Report: China Tests a New Hypersonic Glide Vehicle

The Long March 2F rocket taking off from the Jiuquan Satellite Launch Center in northwest China. Beijing has been ramping up its investments in space technology, especially with the recent test of a hypersonic vehicle

Andy Wong/AP

AA Font size + Print

The Long March 2F rocket taking off from the Jiuquan Satellite Launch Center in northwest China. Beijing has been ramping up its investments in space technology, especially with the recent test of a hypersonic vehicle

China has reportedly tested a hypersonic glide vehicle that appears to be designed for mounting on intercontinental ballistic missiles. By Global Security Newswire

Earlier this month, China carried out a maiden flight test of a new hypersonic vehicle that could be used on its ICBMs, theWashington Free Beacon reports.

Anonymous U.S. Defense Department officials said the test over China of the developmental glide vehicle, which they are calling the WU-14, took place on Jan. 9.

The WU-14 seems to be designed for mounting on intercontinental ballistic missiles. When the hypersonic vehicle detaches from the missile, it could travel as fast as Mach 10 from near space on the way to striking its target, officials said.

Department spokesman Marine Corps. Lt. Col. Jeffrey Pool confirmed that the test took place, but would not share details with the Free Beacon.

We don’t comment on our intelligence assessments of foreign weapon systems,” the spokesman said in released comments. “We encourage greater transparency [by China] regarding their defense investments and objectives to avoid miscalculation.”

A trio of senior Republican lawmakers on the House Armed Services Committee on Monday criticized the hypersonic test and warned that U.S. defense spending reductions risked allowing Beijing to gain a strategic edge over the United States.

(Related: It’s Becoming Too Expensive for the Military to Go Into Space)

“While round after round of defense cuts have knocked America’s technological advantage on its back, the Chinese and other competitor nations push towards military parity with the United States; in some cases, as in this one, they appear to be leaping ahead of us,” Representatives Buck McKeon (Calif.), Randy Forbes (Va.) and Mike Rogers (Ala.) said in a statement.

Mark Stokes, a China strategic weapons researcher with the Project 2049 Institute, told theFree Beacon that the tested hypersonic craft is probably meant to be launched from a missile in its post-boost phase and likely “would be intended to counter existing midcourse missile defenses.”

The United States and Russia have their own conventional hypersonic weapon programs. The U.S. military in 2011 briefly tested a hypersonic vehicle at 20 times the speed of sound before it crashed into the ocean, though flight trials of other technologies at lesser hypersonic speeds have proceeded successfully. Moscow has said it expects to begin fielding hypersonic weapons that could travel at Mach 5 speeds or faster between 2018 and 2025.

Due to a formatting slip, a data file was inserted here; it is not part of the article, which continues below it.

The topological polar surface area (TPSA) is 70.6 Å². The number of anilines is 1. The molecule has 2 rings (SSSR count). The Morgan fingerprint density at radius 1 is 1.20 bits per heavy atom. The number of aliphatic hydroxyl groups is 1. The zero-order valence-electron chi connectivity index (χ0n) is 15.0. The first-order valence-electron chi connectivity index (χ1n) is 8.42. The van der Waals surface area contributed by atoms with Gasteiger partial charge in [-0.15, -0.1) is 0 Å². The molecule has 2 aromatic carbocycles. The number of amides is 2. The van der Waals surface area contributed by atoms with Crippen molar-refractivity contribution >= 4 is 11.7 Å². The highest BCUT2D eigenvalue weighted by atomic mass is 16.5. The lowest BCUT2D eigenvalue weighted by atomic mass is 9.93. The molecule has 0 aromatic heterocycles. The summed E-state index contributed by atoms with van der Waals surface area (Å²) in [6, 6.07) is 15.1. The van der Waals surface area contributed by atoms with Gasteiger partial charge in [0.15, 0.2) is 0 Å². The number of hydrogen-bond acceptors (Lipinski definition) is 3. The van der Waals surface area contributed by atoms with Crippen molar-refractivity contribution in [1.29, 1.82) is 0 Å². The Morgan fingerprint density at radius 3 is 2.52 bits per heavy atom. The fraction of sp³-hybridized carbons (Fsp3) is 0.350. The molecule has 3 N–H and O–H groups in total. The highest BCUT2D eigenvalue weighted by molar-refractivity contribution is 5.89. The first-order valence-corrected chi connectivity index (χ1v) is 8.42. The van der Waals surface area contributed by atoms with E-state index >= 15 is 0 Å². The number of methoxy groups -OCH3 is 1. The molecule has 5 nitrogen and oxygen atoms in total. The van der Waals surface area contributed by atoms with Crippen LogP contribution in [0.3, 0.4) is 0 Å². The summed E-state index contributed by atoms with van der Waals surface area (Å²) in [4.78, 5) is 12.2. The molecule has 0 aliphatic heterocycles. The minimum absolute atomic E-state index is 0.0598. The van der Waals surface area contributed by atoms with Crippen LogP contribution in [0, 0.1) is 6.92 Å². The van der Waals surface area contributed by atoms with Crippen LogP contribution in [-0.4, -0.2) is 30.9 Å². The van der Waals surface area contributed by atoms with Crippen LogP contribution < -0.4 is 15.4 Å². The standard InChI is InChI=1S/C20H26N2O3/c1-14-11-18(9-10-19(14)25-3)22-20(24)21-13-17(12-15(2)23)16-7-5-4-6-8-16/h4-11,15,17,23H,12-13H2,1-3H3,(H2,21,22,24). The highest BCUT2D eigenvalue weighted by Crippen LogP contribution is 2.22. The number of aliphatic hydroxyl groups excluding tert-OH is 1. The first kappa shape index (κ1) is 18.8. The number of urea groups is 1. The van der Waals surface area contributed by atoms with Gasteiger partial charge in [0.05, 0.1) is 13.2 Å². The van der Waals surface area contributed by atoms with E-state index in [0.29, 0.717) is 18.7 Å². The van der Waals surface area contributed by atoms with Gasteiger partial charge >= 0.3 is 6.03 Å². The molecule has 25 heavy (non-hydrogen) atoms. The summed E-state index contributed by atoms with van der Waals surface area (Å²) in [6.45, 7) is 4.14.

India also is working on a hypersonic version of its Brahmos missile that could be capable of traveling between five and seven times the speed of sound.

Lora Saalman, who studies Chinese nuclear strategy for the Carnegie Endowment for International Peace, in an e-mail said there are indications that the Chinese government is seeking super-fast weapons with a more constrained range that would likely be equipped with conventional warheads, though they also could have an atomic capability.

Close [ x ] More from DefenseOne

Thank you for subscribing to newsletters from
We think these reports might interest you:

  • Federal IT Applications: Assessing Government's Core Drivers

    In order to better understand the current state of external and internal-facing agency workplace applications, Government Business Council (GBC) and Riverbed undertook an in-depth research study of federal employees. Overall, survey findings indicate that federal IT applications still face a gamut of challenges with regard to quality, reliability, and performance management.

  • PIV- I And Multifactor Authentication: The Best Defense for Federal Government Contractors

    This white paper explores NIST SP 800-171 and why compliance is critical to federal government contractors, especially those that work with the Department of Defense, as well as how leveraging PIV-I credentialing with multifactor authentication can be used as a defense against cyberattacks

  • GBC Issue Brief: Supply Chain Insecurity

    Federal organizations rely on state-of-the-art IT tools and systems to deliver services efficiently and effectively, and it takes a vast ecosystem of organizations, individuals, information, and resources to successfully deliver these products. This issue brief discusses the current threats to the vulnerable supply chain - and how agencies can prevent these threats to produce a more secure IT supply chain process.

  • Data-Centric Security vs. Database-Level Security

    Database-level encryption had its origins in the 1990s and early 2000s in response to very basic risks which largely revolved around the theft of servers, backup tapes and other physical-layer assets. As noted in Verizon’s 2014, Data Breach Investigations Report (DBIR)1, threats today are far more advanced and dangerous.

  • Information Operations: Retaking the High Ground

    Today's threats are fluent in rapidly evolving areas of the Internet, especially social media. Learn how military organizations can secure an advantage in this developing arena.


When you download a report, your information may be shared with the underwriters of that document.